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Soil Science Society of America Journal Abstract -

Transformations of Organic Matter Solubilized by Anhydrous Ammonia


This article in SSSAJ

  1. Vol. 52 No. 3, p. 694-697
    Received: July 6, 1987

    * Corresponding author(s):
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  1. R. J. Norman ,
  2. J. T. Gilmour and
  3. P. M. Gale
  1. Rice Research and Extension Center, Univ. of Arkansas, P.O. Box 351, Stuttgart, AR 72160
    Dep. of Agronomy, Univ. of Arkansas, Fayetteville, AR 72701



While it has been established that liquid anhydrous NH3 (LAA) solubilizes soil organic C, the transformations of the solubilized organic C have not been defined. In order to determine the mechanisms of these transformations, LAA was applied to a Drummer silty clay loam (Typic Haplaquoll) in the laboratory. At 1, 5, 12, 20 and 35 d after LAA application a set of LAA-treated and nontreated (control) samples were analyzed for soil inorganic N, NH3-N volatilized, soil pH, water-soluble organic C (WSOC) and CO2-C evolved. Biomass C and total hydrolyzed C were estimated. The WSOC concentration increased from 25 mg C kg−1 prior to LAA application to 282 mg C kg−1 on the first day after LAA application. By 35 d after LAA application, the WSOC had decreased to 89 mg C kg−1. Dissimilation, CO2-C evolved, was an important conversion mechanism for the organic-C solubilized by the LAA. The LAA-treated soil had a cumulative CO2-C production of 630 mg C kg−1 compared to about 200 mg C kg−1 for the control soil over the 35 d after LAA application. Estimations of assimilatory conversion of WSOC to biomass C at microbial efficiencies (E) ranging from 0 to 0.6 indicated that assimilatory conversions could range from 0.25 to 1.5 times the dissimilatory (CO2-C) conversions, respectively. Total hydrolyzed (CO2 + biomass + WSOC)-C directly attributable to the LAA at efficiencies of 0 and 0.4 were 445 mg C kg−1 and 701 mg C kg−1, respectively. In a separate experiment it was determined that soil pH had no significant effect on the decrease in WSOC concentration. Consequently, transformations of WSOC were attributed to the microbial processes of assimilation and dissimilation.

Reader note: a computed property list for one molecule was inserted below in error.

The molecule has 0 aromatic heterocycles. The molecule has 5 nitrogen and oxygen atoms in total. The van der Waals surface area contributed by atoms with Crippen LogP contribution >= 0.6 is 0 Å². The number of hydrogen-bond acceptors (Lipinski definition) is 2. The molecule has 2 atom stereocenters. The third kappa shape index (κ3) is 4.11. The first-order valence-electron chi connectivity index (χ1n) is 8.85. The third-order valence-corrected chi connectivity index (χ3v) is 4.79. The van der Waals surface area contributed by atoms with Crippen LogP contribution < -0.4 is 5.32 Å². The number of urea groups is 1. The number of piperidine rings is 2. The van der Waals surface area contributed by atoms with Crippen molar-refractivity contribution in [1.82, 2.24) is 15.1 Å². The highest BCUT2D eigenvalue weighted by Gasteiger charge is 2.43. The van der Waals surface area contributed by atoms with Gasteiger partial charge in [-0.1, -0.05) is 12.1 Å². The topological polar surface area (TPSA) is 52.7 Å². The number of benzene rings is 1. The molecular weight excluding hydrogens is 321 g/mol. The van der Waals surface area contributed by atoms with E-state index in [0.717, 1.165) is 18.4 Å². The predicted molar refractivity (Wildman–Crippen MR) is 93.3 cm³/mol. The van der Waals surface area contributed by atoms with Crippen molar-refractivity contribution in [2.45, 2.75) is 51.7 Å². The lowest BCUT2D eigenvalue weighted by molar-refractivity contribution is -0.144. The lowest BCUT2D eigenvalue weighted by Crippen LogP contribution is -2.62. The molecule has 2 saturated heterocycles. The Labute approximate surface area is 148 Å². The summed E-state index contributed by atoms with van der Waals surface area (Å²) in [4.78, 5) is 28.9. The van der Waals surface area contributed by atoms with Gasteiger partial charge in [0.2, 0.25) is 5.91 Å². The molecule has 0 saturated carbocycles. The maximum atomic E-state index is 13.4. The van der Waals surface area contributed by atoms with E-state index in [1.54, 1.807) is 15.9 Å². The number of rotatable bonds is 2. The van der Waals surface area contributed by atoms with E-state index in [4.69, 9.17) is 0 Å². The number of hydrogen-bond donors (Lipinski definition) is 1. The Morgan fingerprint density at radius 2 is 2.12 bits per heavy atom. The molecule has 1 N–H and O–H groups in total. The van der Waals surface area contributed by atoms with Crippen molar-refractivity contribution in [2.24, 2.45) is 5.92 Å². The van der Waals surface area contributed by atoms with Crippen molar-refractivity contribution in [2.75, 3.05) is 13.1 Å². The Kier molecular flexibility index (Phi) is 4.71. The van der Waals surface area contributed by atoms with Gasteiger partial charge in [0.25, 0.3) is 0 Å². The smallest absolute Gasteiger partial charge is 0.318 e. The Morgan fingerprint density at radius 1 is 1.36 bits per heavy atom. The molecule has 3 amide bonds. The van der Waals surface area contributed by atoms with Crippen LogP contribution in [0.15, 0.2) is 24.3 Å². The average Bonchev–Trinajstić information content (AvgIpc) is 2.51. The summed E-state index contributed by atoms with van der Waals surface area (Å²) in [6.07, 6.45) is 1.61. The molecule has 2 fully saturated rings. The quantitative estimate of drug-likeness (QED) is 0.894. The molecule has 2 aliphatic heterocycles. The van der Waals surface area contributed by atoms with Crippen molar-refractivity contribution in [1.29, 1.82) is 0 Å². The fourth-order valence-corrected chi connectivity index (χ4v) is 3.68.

Contribution from the Univ. of Arkansas Rice Research and Extension Center and the Dep. of Agronomy, Univ. of Arkansas, Fayetteville, AR 72701. Project ARK-01047, Published with the approval of the Director of the Arkansas Agric. Exp. Stn. Supported in part by the Tennessee Valley Authority.

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